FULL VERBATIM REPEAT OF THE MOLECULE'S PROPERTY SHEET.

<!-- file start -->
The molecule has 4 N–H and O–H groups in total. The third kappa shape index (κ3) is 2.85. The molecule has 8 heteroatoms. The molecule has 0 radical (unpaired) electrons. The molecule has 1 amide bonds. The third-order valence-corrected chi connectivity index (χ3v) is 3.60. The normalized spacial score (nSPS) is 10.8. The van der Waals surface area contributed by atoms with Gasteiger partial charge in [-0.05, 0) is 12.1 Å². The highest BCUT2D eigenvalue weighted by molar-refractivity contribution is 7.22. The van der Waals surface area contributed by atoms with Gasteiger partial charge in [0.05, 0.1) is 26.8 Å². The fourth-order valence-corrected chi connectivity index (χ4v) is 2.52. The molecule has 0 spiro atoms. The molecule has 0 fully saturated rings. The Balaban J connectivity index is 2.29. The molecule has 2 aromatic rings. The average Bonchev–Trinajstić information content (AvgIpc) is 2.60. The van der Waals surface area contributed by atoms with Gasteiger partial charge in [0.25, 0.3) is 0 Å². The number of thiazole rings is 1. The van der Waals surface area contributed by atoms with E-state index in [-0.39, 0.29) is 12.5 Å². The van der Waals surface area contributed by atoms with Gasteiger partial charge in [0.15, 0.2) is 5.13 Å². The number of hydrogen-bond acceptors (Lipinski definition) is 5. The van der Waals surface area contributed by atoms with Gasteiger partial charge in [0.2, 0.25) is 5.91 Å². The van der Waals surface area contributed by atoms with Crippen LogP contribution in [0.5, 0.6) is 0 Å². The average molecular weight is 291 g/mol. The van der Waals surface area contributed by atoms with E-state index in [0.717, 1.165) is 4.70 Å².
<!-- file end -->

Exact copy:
The molecule has 4 N–H and O–H groups in total. The third kappa shape index (κ3) is 2.85. The molecule has 8 heteroatoms. The molecule has 0 radical (unpaired) electrons. The molecule has 1 amide bonds. The third-order valence-corrected chi connectivity index (χ3v) is 3.60. The normalized spacial score (nSPS) is 10.8. The van der Waals surface area contributed by atoms with Gasteiger partial charge in [-0.05, 0) is 12.1 Å². The highest BCUT2D eigenvalue weighted by molar-refractivity contribution is 7.22. The van der Waals surface area contributed by atoms with Gasteiger partial charge in [0.05, 0.1) is 26.8 Å². The fourth-order valence-corrected chi connectivity index (χ4v) is 2.52. The molecule has 0 spiro atoms. The molecule has 0 fully saturated rings. The Balaban J connectivity index is 2.29. The molecule has 2 aromatic rings. The average Bonchev–Trinajstić information content (AvgIpc) is 2.60. The van der Waals surface area contributed by atoms with Gasteiger partial charge in [0.25, 0.3) is 0 Å². The number of thiazole rings is 1. The van der Waals surface area contributed by atoms with E-state index in [-0.39, 0.29) is 12.5 Å². The van der Waals surface area contributed by atoms with Gasteiger partial charge in [0.15, 0.2) is 5.13 Å². The number of hydrogen-bond acceptors (Lipinski definition) is 5. The van der Waals surface area contributed by atoms with Gasteiger partial charge in [0.2, 0.25) is 5.91 Å². The van der Waals surface area contributed by atoms with Crippen LogP contribution in [0.5, 0.6) is 0 Å². The average molecular weight is 291 g/mol. The van der Waals surface area contributed by atoms with E-state index in [0.717, 1.165) is 4.70 Å².